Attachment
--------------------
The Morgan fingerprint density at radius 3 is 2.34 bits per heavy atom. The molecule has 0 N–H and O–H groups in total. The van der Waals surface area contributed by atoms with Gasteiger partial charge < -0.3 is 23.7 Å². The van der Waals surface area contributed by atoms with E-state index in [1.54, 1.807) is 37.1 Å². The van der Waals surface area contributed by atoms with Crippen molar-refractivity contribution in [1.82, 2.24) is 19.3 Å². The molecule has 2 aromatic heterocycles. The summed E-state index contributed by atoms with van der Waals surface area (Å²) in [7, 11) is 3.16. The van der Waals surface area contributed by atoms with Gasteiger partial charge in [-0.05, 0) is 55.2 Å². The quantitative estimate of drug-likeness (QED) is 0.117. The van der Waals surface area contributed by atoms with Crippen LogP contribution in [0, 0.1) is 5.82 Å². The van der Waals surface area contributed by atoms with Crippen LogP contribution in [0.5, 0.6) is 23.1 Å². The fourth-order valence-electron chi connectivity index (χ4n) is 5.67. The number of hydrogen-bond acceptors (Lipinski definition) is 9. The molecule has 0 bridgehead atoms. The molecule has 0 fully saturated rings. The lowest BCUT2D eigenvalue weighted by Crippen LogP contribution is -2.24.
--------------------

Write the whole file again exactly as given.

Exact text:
The Morgan fingerprint density at radius 3 is 2.34 bits per heavy atom. The molecule has 0 N–H and O–H groups in total. The van der Waals surface area contributed by atoms with Gasteiger partial charge < -0.3 is 23.7 Å². The van der Waals surface area contributed by atoms with E-state index in [1.54, 1.807) is 37.1 Å². The van der Waals surface area contributed by atoms with Crippen molar-refractivity contribution in [1.82, 2.24) is 19.3 Å². The molecule has 2 aromatic heterocycles. The summed E-state index contributed by atoms with van der Waals surface area (Å²) in [7, 11) is 3.16. The van der Waals surface area contributed by atoms with Gasteiger partial charge in [-0.05, 0) is 55.2 Å². The quantitative estimate of drug-likeness (QED) is 0.117. The van der Waals surface area contributed by atoms with Crippen LogP contribution in [0, 0.1) is 5.82 Å². The van der Waals surface area contributed by atoms with Crippen LogP contribution in [0.5, 0.6) is 23.1 Å². The fourth-order valence-electron chi connectivity index (χ4n) is 5.67. The number of hydrogen-bond acceptors (Lipinski definition) is 9. The molecule has 0 bridgehead atoms. The molecule has 0 fully saturated rings. The lowest BCUT2D eigenvalue weighted by Crippen LogP contribution is -2.24.